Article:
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Sea nettles, the annoying stinging jellyfish that chase swimmers out of the waters of the Chesapeake Bay and its tributaries, are late in arriving this summer. They usually drift into the Southern Maryland region by July, but there is still no sign of them.

Ranger Christy Bright, manager of Point Lookout State Park, said there have been no reports of sea nettles so far at the park where the Potomac River meets the bay. “It’s nice for our visitors” who swim at the public beach there, she said. “It’s not been a rainy season. I’m not sure what the deal is.”

Jack Russell (D), president of the St. Mary’s County commissioners and a bay educator, said last week, “The water’s been too fresh for sea nettles this year,” he said. Sea nettles thrive in saltier water.

“The jellyfish are very late this year,” said Jacqueline Tay, graduate research assistant at the University of Maryland Center for Environmental Science. At the Horn Point Lab in Cambridge on the Choptank River, “we have only recorded one small jellyfish the entire summer at our monitoring location when we usually see many. I believe there aren’t any in the Patuxent River where other researchers are sampling as well,” she said.

The sampling station at Horn Point Lab “is unseasonably fresh this year” and sea nettles prefer higher salinity, she said, though salinity had increased slightly before a deluge of rain fell Tuesday in central and northern Maryland.

“One possibility is that the [sea nettle] populations have shifted south due to low salinities. We are not sure,” said Raleigh Hood, professor of biological oceanography at the university’s environmental science center.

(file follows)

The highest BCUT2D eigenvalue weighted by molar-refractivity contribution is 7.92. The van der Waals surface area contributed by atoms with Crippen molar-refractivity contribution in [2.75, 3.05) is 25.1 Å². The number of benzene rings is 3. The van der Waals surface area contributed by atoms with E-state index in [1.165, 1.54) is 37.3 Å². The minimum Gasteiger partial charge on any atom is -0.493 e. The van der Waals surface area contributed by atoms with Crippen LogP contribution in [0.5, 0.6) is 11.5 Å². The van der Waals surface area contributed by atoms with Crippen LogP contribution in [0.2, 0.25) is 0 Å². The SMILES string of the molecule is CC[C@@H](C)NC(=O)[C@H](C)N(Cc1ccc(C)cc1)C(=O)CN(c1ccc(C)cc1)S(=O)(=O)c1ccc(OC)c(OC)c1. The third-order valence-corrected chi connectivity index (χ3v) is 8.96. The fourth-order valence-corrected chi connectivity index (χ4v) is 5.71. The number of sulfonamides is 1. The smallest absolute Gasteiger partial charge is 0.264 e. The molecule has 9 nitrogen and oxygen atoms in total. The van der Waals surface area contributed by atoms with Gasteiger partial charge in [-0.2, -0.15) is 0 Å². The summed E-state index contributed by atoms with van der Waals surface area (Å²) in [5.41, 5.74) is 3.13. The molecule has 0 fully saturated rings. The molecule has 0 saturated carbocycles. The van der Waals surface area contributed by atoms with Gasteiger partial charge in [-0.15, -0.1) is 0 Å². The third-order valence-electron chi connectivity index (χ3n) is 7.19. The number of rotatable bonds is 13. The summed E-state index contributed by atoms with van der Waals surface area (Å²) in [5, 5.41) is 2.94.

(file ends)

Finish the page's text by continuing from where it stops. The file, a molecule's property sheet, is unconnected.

“Because jellyfish are not evenly distributed throughout the bay, it makes it difficult for researchers to know how the population is doing baywide,” Tay said.

When they are mature, sea nettles are in their final medusa stage, which is what people are familiar seeing floating in the water.

While the “lack of sea nettles is very good for swimmers,” Tay said, it is not known what other ecological impact there may be. Sea nettles catch prey that they come across with their stinging tentacles. Among their diet are comb jellies, a kind of ctenophore, which eat oyster larvae. But there aren’t many comb jellies to be found either so far this summer, Tay said. “We are unsure of how the lack of both jellyfish may be affecting the bay ecosystem,” she said.

Russell said back when he caught crabs commercially, sometimes there would be so many sea nettles caught up in crab pots the pots would become too heavy to lift off the bottom. “It’s strange how things have changed,” he said.

According to the website jellywatch.org, which the Horn Point Lab also watches, the only submitted reports of sea nettles this summer have been at the mouth of the Chesapeake around Norfolk, Va.

jbabcock@somdnews.com